This is a more built out version of a 15min breakdown I did with my prep partner Denise (who in turn answered the Improve Twitter question).
Uber is ride-sharing application connecting riders interested in short-notice transportation and crowd-sourced drivers interested in monetizing their time and fixed vehicle assets. To improve the Uber service, I’d like to focus on retention of riders as more frequent riders are more likely to refer friends and drivers will drive for the platform that offers the highest chances of rides and by association the larger user base.
Identifying Uber segments:
Commuters Commuters are people with a daily routine who are interested in getting to and from destinations in a predictable, regular pattern. They are interested in reliability and predictability in pickup to hit a flow-state for getting the day or evening started or wind-down from work. Commuters as it relates to predictability, may be more inclined to cut time short, as there is less natural uncertainty to budget and running late 3min, could cost them an hour in commute.
Recreational Users – Short Trip Rec users have less predictability in their ride planning and may be early or late. They may be at work and need to get to a dentist appointment within a close proximity. Recreational users will be more sensitive to the experience of the ride as it is less routine. Ease-of-use will be important in terms of setting up the logistics.
Recreational Users – Long Trip Users without ready-access to vehicles or transportation options for rides of a significant duration >30min. This could include airport rides or weekend getaways. Time is budgeted for the trip, but the idea of ride-sharing for a long duration is uncomfortable and awkward.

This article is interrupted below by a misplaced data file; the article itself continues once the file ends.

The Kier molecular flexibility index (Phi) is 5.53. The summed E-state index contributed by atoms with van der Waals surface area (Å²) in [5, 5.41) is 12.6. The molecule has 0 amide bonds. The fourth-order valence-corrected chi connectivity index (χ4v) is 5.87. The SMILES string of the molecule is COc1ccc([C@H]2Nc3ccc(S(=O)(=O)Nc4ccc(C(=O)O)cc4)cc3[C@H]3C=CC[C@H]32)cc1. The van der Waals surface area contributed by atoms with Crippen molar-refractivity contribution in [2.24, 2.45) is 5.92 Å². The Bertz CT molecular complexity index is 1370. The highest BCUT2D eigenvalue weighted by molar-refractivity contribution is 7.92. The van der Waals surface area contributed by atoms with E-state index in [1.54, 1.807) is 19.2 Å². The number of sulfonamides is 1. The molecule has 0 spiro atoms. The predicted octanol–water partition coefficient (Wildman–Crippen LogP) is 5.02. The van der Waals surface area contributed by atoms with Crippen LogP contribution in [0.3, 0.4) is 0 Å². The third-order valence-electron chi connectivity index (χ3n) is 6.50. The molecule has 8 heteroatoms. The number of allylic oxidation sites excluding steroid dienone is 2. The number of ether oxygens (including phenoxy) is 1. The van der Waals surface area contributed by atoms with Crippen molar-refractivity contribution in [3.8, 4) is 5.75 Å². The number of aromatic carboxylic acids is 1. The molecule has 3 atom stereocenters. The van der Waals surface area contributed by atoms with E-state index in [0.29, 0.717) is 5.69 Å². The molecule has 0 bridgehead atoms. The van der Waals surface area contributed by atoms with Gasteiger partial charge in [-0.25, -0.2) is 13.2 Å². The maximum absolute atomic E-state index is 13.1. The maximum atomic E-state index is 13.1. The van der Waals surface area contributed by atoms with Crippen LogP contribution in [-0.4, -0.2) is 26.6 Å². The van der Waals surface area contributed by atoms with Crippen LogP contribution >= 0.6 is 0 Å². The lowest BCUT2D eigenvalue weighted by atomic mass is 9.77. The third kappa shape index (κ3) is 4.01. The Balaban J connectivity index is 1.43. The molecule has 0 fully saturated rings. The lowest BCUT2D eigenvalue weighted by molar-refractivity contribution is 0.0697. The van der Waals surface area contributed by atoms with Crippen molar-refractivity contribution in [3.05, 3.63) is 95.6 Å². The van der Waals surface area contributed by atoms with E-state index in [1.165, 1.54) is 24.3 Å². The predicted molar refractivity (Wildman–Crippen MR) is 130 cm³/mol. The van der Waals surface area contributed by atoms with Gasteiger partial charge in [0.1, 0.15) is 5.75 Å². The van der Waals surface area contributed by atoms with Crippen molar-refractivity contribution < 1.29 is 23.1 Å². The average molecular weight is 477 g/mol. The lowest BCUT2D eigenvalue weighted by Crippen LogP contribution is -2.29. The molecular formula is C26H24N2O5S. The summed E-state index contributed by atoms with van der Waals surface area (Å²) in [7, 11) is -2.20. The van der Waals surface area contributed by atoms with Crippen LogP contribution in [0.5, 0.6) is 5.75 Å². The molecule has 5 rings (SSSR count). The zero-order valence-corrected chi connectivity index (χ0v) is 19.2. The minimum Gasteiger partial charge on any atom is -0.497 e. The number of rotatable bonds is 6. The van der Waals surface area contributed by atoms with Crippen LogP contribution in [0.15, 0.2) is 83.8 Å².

Reflecting on our goal of improving engagement through retention, commuters will be the most active Uber user and by association the most likely to refer and invest in the process. A seamless end-to-end ride offers substantial value to these customers and will keep them invested over exploring alterantives. Solutions to achieve this goal:
Automated Pickups and Route Planning Allow commuters who will run on a fixed schedule to set a recurring pick-up (+-5min) and preferred route. The feature would be paid-for premium feature feature a driver outside waiting. Uber can use this data to inform drivers where the demand for the following day is likely to be to allow the market to adjust to fill gaps instead of the current word of mouth, secret strategies each seem to have. The preferred route, could be compared with traffic conditions on a day-to-day to alert the user early to delays and optimize route. Integration to alexa and google home would support. Drivers would be encouraged to not deviate from app established route and would be compensated for the time spent waiting as a percentage of the premium feature addition. The waiting driver would act as a buffer against being late and offer momentum to the user who walks outside vs open app, assess driver proximity, etc.
Driver Ratings & Passenger Preferences Offer better matching of drivers with riders to ensure more pleasant rides. Most people would prefer to wait another 1-3minutes to ensure their driver is compatible and people love sharing bad uber stories, which is negative word of mouth on the company. The current model of passive ratings could be a more active experience to score drivers on features of cleanliness, small, talkativity, thoughtfulness, speed, forethought, etc. These metrics could be compared with rider profile preferences. Riders would be offer an immediate ride or an optimized ride.